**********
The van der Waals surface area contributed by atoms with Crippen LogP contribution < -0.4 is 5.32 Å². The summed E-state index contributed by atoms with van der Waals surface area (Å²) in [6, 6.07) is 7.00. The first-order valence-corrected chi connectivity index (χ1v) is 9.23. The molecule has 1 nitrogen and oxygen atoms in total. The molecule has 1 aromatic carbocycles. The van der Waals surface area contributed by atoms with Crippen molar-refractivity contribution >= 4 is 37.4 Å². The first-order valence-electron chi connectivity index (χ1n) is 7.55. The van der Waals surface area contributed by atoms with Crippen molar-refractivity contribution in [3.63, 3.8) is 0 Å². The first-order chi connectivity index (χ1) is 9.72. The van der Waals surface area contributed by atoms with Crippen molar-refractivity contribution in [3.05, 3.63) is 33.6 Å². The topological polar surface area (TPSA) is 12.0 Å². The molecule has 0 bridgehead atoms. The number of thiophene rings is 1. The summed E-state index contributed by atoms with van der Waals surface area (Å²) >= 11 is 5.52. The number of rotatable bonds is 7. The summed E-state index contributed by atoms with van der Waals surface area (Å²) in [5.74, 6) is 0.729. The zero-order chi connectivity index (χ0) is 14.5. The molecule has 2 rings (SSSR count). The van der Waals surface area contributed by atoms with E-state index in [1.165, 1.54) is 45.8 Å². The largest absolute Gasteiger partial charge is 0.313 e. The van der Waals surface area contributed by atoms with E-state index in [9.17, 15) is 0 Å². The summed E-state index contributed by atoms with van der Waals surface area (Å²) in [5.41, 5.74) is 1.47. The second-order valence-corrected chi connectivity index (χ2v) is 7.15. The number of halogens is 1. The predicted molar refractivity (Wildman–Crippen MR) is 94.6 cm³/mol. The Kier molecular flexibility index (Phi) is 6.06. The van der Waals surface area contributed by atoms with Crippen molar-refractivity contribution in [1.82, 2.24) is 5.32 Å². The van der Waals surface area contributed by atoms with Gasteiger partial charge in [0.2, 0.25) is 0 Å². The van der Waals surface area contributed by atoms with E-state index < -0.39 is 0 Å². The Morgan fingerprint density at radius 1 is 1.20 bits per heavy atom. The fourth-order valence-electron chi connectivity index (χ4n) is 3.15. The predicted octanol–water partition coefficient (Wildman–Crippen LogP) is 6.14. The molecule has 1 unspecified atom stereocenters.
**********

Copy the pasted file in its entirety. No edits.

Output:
The van der Waals surface area contributed by atoms with Crippen LogP contribution < -0.4 is 5.32 Å². The summed E-state index contributed by atoms with van der Waals surface area (Å²) in [6, 6.07) is 7.00. The first-order valence-corrected chi connectivity index (χ1v) is 9.23. The molecule has 1 nitrogen and oxygen atoms in total. The molecule has 1 aromatic carbocycles. The van der Waals surface area contributed by atoms with Crippen molar-refractivity contribution >= 4 is 37.4 Å². The first-order valence-electron chi connectivity index (χ1n) is 7.55. The van der Waals surface area contributed by atoms with Crippen molar-refractivity contribution in [3.63, 3.8) is 0 Å². The first-order chi connectivity index (χ1) is 9.72. The van der Waals surface area contributed by atoms with Crippen molar-refractivity contribution in [3.05, 3.63) is 33.6 Å². The topological polar surface area (TPSA) is 12.0 Å². The molecule has 0 bridgehead atoms. The number of thiophene rings is 1. The summed E-state index contributed by atoms with van der Waals surface area (Å²) >= 11 is 5.52. The number of rotatable bonds is 7. The summed E-state index contributed by atoms with van der Waals surface area (Å²) in [5.74, 6) is 0.729. The zero-order chi connectivity index (χ0) is 14.5. The molecule has 2 rings (SSSR count). The van der Waals surface area contributed by atoms with E-state index in [1.165, 1.54) is 45.8 Å². The largest absolute Gasteiger partial charge is 0.313 e. The van der Waals surface area contributed by atoms with E-state index in [9.17, 15) is 0 Å². The summed E-state index contributed by atoms with van der Waals surface area (Å²) in [5.41, 5.74) is 1.47. The second-order valence-corrected chi connectivity index (χ2v) is 7.15. The number of halogens is 1. The predicted molar refractivity (Wildman–Crippen MR) is 94.6 cm³/mol. The Kier molecular flexibility index (Phi) is 6.06. The van der Waals surface area contributed by atoms with Crippen molar-refractivity contribution in [1.82, 2.24) is 5.32 Å². The van der Waals surface area contributed by atoms with Gasteiger partial charge in [0.2, 0.25) is 0 Å². The van der Waals surface area contributed by atoms with E-state index < -0.39 is 0 Å². The Morgan fingerprint density at radius 1 is 1.20 bits per heavy atom. The fourth-order valence-electron chi connectivity index (χ4n) is 3.15. The predicted octanol–water partition coefficient (Wildman–Crippen LogP) is 6.14. The molecule has 1 unspecified atom stereocenters.